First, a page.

Paul gives first interview since alleged assault

Paul gives first interview since alleged assault
© Greg Nash

Sen. Rand PaulRandal (Rand) Howard PaulSome employees' personal data revealed in State Department email breach: report The Hill's 12:30 Report — Trump says Dems inflated Puerto Rico death toll | House cancels Friday votes | Florence starts to hit coast The Hill's Morning Report — Sponsored by Better Medicare Alliance — Facing major hurricane, Trump is tested MORE (R-Ky.), in his first interview since returning to the Senate, said Monday there is "no justification" for the reported assault that left him with six broken ribs and a damaged lung. 

“From my perspective, I’m not really too concerned about what someone’s motive is. I’m just concerned that I was attacked from the back and somebody broke six of my ribs and gave me a damaged lung where, at least for now, I have trouble speaking and breathing and now I’ve hurt for 10 days,” Paul told Paul Bedard, a columnist for The Washington Examiner.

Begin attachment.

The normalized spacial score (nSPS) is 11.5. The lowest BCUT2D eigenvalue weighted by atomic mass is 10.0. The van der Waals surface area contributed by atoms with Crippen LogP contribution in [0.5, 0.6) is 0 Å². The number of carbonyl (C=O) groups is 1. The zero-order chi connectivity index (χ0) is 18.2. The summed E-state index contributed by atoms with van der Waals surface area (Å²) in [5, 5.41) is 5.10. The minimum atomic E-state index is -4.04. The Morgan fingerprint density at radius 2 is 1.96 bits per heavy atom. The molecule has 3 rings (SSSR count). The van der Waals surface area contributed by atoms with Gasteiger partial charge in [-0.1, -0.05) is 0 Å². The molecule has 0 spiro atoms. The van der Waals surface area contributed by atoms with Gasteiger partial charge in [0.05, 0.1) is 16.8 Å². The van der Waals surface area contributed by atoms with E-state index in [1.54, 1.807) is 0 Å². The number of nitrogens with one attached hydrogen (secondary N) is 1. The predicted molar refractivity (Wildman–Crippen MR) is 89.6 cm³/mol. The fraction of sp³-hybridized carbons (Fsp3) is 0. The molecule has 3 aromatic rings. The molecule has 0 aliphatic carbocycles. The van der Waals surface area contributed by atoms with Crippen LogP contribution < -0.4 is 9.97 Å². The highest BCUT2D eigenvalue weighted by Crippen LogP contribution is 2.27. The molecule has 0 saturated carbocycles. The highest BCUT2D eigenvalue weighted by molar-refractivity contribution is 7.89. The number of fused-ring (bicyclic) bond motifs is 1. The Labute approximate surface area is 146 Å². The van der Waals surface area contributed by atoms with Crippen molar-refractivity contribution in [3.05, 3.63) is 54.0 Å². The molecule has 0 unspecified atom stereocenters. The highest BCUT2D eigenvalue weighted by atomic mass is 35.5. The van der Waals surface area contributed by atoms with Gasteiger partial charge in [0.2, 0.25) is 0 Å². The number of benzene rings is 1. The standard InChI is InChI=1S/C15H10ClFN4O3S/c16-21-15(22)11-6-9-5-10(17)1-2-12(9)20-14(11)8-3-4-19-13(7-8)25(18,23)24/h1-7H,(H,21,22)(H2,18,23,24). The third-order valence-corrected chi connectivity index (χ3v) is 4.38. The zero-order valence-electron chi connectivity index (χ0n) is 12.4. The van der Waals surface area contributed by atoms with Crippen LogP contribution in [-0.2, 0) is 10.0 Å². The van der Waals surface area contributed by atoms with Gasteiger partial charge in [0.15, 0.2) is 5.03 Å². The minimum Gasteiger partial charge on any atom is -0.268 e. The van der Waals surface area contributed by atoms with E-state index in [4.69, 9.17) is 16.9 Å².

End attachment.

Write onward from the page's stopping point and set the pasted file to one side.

“There is no motive that would justify hitting somebody from behind and breaking their ribs and damaging their lungs, so no, there is no justification for something like that,” the former Republican presidential candidate added.

ADVERTISEMENT

Paul was allegedly attacked from behind by his neighbor as he was doing yard work earlier this month.

The suspect, Rene Boucher, was charged with fourth-degree assault and released over the weekend on $7,500 bond.

Paul said the two men have not had any interaction in a decade.

“My first encounter was basically being hit in the back,” he told the Examiner. “We’ve never had words over anything, we’ve never had a dispute or discussion or words.”

The Kentucky senator, whose injuries could take months to heal, said “there is going to be a criminal prosecution.”

Boucher, who shares property line with Paul in Bowling Green, Ky., pleaded not guilty to the misdemeanor assault charge during a court appearance last week.

The motives for the mysterious incident are not yet known. Boucher's lawyer has denied that the attack was politically motivated.

The Examiner report also highlights that Boucher has criticized President Trump and Republicans on social media.

Paul returned to Capitol Hill on Monday during an important week for Republicans as they move forward with their tax-reform efforts.